The New Clarion

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Caring versus Altruism

March 30th, 2009 by Jim May · 9 Comments · Culture

Below the fold is a comment I posted earlier on Dr. Helen’s blog entry  “If you made it yourself,….Why shouldn’t you keep it, you made it…”

It contains my argument on why it is contradictory for altruists to define themselves as “people that care”.  I am addressing a commenter “Laura”, who identifies herself as a Christian, but seems to embody a more individualistic version of such than I’ve ever encountered.

It’s one of the essays I’ve had bouncing around in my head for years that I planned to write on my own blog, not in someone else’s comments… but it came together well enough there that I’m going to call it done and post it here.

* * *

Hi Laura,

Regarding your last point: I can’t speak for Ayn Rand (and neither can she, since she’s dead), but speaking for myself, I don’t have a problem understanding the idea of caring about someone who is down on his luck, and hoping he can get his stuff together.

One of the most idiotic, persistent patterns among Rand’s critics (none in this thread, mercifully) is the assumption that to care about others is automatically an “unselfish” thing… to the point of considering that as the very definition of “unselfish”. This is, to put it mildly, poppycock.

To “care” about something or someone is to value that something or someone. In the latter case, to care about a person means that their interests become part of your interests. The more you care about a person, the higher the priority their interests are to you. I too would not “beggar myself” for the benefit of a stranger, but if I had to do that to save the life of my fiance or a member of my family, I would selfishly do it in a heartbeat.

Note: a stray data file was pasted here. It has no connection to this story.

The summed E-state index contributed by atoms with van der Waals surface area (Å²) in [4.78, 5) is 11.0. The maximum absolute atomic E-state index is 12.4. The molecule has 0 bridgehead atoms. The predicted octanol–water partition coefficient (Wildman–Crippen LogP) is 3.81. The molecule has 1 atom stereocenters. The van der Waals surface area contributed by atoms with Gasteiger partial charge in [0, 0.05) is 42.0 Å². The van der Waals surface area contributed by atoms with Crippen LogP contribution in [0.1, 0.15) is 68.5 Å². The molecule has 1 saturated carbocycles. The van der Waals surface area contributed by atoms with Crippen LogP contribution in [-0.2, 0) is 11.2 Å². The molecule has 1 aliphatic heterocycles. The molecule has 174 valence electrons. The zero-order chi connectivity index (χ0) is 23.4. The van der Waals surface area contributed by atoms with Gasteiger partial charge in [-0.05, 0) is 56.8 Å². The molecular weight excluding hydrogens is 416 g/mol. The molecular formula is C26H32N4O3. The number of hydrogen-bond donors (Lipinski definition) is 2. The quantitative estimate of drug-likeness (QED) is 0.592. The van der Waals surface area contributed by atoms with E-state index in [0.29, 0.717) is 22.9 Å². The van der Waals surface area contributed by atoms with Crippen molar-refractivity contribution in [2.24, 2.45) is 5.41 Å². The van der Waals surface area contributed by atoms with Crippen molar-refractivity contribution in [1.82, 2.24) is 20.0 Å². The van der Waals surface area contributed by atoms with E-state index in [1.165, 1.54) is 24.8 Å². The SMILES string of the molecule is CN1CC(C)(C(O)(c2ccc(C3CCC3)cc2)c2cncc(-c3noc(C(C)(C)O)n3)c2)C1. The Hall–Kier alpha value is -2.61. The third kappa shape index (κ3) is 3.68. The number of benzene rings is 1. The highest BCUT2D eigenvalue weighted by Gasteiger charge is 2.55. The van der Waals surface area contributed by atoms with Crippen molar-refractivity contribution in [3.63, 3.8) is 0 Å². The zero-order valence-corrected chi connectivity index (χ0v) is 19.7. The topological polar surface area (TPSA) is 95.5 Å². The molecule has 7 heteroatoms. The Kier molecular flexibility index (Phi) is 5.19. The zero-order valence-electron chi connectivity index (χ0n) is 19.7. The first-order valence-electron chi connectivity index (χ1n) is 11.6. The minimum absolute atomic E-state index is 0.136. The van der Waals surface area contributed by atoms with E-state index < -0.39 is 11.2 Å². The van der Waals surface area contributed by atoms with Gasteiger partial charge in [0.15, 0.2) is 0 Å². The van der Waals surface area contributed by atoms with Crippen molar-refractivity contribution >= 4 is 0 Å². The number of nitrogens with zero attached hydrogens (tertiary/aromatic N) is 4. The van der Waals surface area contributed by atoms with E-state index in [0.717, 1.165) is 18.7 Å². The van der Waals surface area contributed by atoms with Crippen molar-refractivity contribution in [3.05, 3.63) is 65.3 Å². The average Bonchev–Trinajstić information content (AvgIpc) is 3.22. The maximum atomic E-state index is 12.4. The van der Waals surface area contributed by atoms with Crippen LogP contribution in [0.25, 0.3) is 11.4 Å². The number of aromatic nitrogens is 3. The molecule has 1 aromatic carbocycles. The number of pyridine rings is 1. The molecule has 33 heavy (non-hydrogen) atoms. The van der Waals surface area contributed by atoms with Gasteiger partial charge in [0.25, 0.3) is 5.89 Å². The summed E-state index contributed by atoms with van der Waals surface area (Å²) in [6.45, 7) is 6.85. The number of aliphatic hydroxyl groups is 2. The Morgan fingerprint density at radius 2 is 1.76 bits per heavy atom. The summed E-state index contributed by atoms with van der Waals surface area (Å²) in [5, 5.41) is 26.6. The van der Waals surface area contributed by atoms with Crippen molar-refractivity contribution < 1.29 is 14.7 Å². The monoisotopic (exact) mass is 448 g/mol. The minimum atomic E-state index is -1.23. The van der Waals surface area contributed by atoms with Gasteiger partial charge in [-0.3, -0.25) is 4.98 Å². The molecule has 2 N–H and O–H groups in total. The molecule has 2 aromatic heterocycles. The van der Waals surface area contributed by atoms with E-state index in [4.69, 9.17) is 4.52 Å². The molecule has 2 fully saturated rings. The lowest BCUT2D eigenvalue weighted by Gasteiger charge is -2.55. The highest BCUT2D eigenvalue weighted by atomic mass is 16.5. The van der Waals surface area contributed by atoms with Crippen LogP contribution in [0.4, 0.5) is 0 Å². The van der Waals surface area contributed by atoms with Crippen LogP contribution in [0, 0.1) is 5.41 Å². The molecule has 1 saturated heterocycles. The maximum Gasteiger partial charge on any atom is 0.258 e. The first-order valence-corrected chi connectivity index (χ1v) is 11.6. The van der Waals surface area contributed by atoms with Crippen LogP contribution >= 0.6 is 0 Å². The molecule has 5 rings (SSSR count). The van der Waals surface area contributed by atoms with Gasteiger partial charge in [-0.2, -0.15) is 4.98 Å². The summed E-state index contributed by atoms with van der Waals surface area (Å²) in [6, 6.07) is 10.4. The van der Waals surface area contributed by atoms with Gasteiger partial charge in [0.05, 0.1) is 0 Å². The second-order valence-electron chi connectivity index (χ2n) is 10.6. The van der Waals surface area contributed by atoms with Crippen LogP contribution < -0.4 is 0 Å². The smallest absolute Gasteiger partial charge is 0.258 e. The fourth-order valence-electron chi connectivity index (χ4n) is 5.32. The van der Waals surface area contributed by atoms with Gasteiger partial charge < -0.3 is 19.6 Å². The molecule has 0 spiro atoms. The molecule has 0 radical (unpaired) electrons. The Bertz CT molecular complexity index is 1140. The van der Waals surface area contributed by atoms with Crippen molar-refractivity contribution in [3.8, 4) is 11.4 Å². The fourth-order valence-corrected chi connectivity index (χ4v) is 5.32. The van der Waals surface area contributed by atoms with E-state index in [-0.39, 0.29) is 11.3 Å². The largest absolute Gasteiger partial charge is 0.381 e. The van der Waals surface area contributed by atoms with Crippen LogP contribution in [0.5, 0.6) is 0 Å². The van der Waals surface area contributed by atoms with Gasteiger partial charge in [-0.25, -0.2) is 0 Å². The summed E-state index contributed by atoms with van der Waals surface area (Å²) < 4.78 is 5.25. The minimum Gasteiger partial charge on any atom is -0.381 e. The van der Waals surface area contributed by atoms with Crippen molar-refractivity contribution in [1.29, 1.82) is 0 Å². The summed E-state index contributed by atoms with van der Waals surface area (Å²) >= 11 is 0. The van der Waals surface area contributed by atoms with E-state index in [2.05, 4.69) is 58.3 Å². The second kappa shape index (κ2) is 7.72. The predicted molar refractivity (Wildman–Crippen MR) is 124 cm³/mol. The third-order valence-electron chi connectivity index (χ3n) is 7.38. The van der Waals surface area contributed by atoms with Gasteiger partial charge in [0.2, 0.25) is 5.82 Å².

By the proper definition of “selfishness” — concern with and pursuit of one’s own interests and values (notice that this contains no reference to “others” at all) — caring about other people is quite natural, and properly selfish in the Randian view. I think we can agree that human beings per se are a good thing, and that when we meet someone for the very first time, we ought to treat them with goodwill on that principle.

Where I suspect that you would differ from an Objectivist like myself, is that I don’t care indiscriminately. It is possible for someone to forfeit that goodwill; it is possible for a person to descend to a certain moral level where I become indifferent to their fate.

Regarding the meaning of altruism, I strongly suggest that you consider some of the words of that benighted doctrine’s leading thinkers.

From the penultimate apostle of “moral duty”, Immanuel Kant:

The principle of one’s own happiness, however, is the most objectionable, not merely because it is false and experience contradicts the pretense that well-being always proportions itself to good conduct, nor yet merely because it contributes nothing at all to the establishment of morality, since making someone happy is quite different from making him good. –Groundwork of the metaphysics of morals (1785)

“To be beneficent when we can is a duty; and besides this, there are many minds so sympathetically constituted that, without any other motive of vanity or self-interest, they find a pleasure in spreading joy around them, and can take delight in the satisfaction of others so far as it is their own work. But I maintain that in such a case an action of this kind, however proper, however amiable it may be, has nevertheless no true moral worth, but is on a level with other inclinations. … For the maxim lacks the moral import, namely, that such actions be done from duty, not from inclination.